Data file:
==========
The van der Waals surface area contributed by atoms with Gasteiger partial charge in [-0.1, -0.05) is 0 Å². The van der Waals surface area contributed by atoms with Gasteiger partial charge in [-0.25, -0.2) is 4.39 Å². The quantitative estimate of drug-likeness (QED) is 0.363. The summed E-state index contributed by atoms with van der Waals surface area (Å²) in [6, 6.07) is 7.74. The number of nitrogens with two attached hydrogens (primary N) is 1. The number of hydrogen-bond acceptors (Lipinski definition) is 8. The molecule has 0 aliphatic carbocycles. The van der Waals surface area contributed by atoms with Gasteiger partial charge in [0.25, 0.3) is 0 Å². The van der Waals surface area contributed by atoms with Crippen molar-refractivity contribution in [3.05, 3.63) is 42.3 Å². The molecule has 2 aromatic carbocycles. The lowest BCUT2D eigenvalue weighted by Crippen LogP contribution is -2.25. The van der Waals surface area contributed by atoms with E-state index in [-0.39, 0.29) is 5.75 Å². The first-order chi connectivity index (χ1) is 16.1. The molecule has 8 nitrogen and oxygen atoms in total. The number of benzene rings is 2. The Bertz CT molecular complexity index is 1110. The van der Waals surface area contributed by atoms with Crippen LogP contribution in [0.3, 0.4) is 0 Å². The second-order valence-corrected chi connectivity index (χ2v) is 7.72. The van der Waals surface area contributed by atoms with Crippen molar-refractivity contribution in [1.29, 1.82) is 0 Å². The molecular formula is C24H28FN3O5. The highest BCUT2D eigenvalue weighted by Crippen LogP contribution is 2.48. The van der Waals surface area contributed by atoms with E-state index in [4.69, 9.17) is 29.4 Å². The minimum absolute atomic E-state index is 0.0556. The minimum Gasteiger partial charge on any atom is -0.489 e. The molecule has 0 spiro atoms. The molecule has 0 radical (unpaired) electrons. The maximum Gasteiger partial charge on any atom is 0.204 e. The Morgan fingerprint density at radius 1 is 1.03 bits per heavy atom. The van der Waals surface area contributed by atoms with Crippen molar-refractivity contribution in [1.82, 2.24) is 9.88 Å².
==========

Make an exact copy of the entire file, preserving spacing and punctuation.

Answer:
The van der Waals surface area contributed by atoms with Gasteiger partial charge in [-0.1, -0.05) is 0 Å². The van der Waals surface area contributed by atoms with Gasteiger partial charge in [-0.25, -0.2) is 4.39 Å². The quantitative estimate of drug-likeness (QED) is 0.363. The summed E-state index contributed by atoms with van der Waals surface area (Å²) in [6, 6.07) is 7.74. The number of nitrogens with two attached hydrogens (primary N) is 1. The number of hydrogen-bond acceptors (Lipinski definition) is 8. The molecule has 0 aliphatic carbocycles. The van der Waals surface area contributed by atoms with Gasteiger partial charge in [0.25, 0.3) is 0 Å². The van der Waals surface area contributed by atoms with Crippen molar-refractivity contribution in [3.05, 3.63) is 42.3 Å². The molecule has 2 aromatic carbocycles. The lowest BCUT2D eigenvalue weighted by Crippen LogP contribution is -2.25. The van der Waals surface area contributed by atoms with E-state index in [-0.39, 0.29) is 5.75 Å². The first-order chi connectivity index (χ1) is 16.1. The molecule has 8 nitrogen and oxygen atoms in total. The number of benzene rings is 2. The Bertz CT molecular complexity index is 1110. The van der Waals surface area contributed by atoms with Crippen LogP contribution in [0.3, 0.4) is 0 Å². The second-order valence-corrected chi connectivity index (χ2v) is 7.72. The van der Waals surface area contributed by atoms with Crippen molar-refractivity contribution in [1.29, 1.82) is 0 Å². The molecular formula is C24H28FN3O5. The highest BCUT2D eigenvalue weighted by Crippen LogP contribution is 2.48. The van der Waals surface area contributed by atoms with E-state index in [4.69, 9.17) is 29.4 Å². The minimum absolute atomic E-state index is 0.0556. The minimum Gasteiger partial charge on any atom is -0.489 e. The molecule has 0 spiro atoms. The molecule has 0 radical (unpaired) electrons. The maximum Gasteiger partial charge on any atom is 0.204 e. The Morgan fingerprint density at radius 1 is 1.03 bits per heavy atom. The van der Waals surface area contributed by atoms with Crippen molar-refractivity contribution in [1.82, 2.24) is 9.88 Å².